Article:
A trade bloc is a trade agreement among governments that are typically within a shared geographical region. The agreement is entered into as a means of protecting member nations from excessive imports of non-member nations. To encourage trade among member states, tariffs, taxes, and other trade barriers among them are often reduced or abolished. The most well-known examples of major trade blocs seen around the world today include the North American Free Trade Agreement (NAFTA), the Association of Southeast Asian Nations (ASEAN), the European Union (EU), the Southern Common Market (MERCOSUR), and the Southern African Development Community (SADC).
History of Trade Blocs
The Hanseatic League of the late 12th Century was one of the earliest documented trade blocs. It was implemented to protect the economic interests and political privileges of North European merchant associations. This trade bloc began to lose power in the late 16th Century due to increased trading of English, Roman, Dutch, and Ottoman Empire merchants. Its last formal meeting was in 1669 although it was not officially disbanded until 1871 with the creation of the German Empire. The existence of the German Empire was made possible by the implementation of a new trade bloc, the German Customs Union of 1834. The majority of the German states were members by 1866. This strong trade agreement led to the founding of the North German Confederation of 1867, which eventually became the German Empire in 1871. Other trade blocs did become prominent again until after World War II with the General Agreement on Tariffs and Trade (GATT) of 1948. This agreement originally had 23 member nations, and by 1994 it had grown to include 123 members. The GATT became the World Trade Organization in 1995. This trend toward trade blocs was seen in middle-income countries throughout the 1960’s, 1970’s, and after the fall of communism in the 1990’s. By the end of the 20th Century, over half of the world’s nations were members of some sort of a trade bloc agreement.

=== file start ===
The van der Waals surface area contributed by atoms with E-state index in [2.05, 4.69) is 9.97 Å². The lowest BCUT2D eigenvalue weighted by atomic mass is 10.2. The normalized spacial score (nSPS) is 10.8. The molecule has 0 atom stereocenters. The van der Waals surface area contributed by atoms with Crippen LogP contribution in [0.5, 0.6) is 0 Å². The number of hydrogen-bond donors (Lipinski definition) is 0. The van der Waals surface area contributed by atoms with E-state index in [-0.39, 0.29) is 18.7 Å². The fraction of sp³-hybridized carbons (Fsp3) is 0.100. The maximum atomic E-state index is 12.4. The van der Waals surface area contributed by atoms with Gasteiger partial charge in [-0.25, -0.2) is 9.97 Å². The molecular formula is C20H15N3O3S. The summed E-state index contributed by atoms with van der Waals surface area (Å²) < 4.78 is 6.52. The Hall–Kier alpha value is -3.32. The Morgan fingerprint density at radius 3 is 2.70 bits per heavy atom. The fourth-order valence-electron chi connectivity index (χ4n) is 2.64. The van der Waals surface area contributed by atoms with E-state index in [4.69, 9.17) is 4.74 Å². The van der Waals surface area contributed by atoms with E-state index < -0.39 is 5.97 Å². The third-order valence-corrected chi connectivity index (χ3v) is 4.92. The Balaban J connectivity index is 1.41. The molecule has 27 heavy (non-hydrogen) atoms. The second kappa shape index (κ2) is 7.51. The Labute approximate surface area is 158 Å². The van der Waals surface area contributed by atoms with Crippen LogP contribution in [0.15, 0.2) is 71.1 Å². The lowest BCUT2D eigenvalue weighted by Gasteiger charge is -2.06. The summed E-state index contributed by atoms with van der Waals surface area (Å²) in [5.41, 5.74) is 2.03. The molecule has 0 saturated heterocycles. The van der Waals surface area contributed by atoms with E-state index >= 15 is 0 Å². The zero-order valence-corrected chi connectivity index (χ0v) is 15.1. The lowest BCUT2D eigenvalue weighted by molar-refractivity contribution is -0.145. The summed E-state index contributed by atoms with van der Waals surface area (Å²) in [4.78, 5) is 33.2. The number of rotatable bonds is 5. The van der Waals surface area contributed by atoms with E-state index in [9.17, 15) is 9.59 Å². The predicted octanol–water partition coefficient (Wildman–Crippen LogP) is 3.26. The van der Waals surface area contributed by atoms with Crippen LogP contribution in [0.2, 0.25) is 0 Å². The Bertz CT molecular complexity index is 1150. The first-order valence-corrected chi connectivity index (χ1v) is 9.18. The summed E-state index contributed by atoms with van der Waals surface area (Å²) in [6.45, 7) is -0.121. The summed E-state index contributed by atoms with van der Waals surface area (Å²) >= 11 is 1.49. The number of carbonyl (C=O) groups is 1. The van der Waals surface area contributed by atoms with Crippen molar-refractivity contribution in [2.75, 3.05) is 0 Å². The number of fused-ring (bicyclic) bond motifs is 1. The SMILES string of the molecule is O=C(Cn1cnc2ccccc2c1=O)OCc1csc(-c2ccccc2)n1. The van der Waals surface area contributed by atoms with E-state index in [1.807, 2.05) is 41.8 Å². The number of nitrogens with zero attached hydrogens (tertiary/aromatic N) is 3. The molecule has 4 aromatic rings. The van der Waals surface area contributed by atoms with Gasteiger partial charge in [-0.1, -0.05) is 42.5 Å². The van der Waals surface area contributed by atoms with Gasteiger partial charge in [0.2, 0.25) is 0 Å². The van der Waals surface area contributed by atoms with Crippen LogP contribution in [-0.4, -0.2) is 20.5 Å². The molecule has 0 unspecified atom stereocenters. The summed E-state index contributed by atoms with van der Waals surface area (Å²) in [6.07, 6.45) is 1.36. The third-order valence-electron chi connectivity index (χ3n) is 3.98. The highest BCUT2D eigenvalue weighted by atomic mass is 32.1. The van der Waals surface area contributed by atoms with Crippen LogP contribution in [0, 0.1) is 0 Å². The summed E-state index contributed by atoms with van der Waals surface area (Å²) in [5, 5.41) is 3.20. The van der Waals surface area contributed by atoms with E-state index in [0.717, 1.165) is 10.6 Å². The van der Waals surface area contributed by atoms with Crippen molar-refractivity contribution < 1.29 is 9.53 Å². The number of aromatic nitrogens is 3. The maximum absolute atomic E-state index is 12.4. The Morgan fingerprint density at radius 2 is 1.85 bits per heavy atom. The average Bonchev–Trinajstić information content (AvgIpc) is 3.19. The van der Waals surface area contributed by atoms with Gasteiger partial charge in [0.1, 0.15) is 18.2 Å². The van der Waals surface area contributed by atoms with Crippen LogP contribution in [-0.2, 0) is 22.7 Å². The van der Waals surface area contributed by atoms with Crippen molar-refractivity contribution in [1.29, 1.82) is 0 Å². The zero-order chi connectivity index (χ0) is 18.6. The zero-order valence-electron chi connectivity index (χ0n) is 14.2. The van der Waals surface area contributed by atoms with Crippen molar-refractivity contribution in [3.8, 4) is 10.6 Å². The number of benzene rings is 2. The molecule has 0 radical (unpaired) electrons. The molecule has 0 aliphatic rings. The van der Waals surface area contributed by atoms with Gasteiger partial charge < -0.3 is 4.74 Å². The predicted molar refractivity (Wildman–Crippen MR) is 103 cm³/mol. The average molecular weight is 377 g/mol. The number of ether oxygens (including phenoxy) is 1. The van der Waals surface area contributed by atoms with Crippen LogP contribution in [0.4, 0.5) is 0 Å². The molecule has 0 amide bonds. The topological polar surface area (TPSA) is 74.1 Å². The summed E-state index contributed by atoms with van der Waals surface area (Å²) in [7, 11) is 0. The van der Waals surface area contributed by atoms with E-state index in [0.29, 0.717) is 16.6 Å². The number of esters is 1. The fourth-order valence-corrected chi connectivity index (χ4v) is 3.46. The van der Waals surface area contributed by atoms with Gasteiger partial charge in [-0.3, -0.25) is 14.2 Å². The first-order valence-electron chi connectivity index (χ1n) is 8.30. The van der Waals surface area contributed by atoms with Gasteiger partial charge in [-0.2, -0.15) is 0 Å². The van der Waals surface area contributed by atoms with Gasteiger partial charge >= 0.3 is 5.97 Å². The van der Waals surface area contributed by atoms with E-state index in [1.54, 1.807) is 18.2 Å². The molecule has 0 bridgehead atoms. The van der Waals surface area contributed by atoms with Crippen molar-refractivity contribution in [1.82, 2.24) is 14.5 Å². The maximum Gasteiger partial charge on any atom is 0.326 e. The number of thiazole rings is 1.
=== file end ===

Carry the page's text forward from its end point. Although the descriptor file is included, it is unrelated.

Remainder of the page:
Advantages of Trade Blocs
Economists have identified 5 general advantages of establishing a trade bloc. The benefits include competition, market efficiency, trade effects, economies of scale, and foreign direct investment. Because trade blocs unite several international markets, the manufacturers, producers, and other businesses within member countries are also brought closer together. This puts them in direct competition with one another, which ultimately leads to increased efficiency as they each try to increase their profit margins. Because trade blocs eliminate trade barriers, previously expensive or unavailable products become available in new markets at affordable prices. This changes consumer demand and behavior as most customers turn to the lowest priced goods (known as trade effects). The manufacturers and businesses with the lowest prices are made more successful and able to increase production, resulting in market efficiency. As these economies become stronger, they encourage foreign direct investment.
Disadvantages of Trade Blocs
Despite the inherent advantages of trade bloc agreements, they also have several disadvantages. Many economists believe that regional trade blocs prohibit global economic growth. This is because they promote regionalism, undermining the objective of the World Trade Organization (WTO). The majority of the world’s countries are members of the WTO. Additionally, belonging to a trade bloc may effectively decrease a country’s political autonomy. This is particularly true when the trade bloc expands to cover issues like immigration, human rights, and environmental protection. Another disadvantage of trade blocs is that small, local businesses are often put out of business when larger, international corporations are able to produce the same goods at lower costs.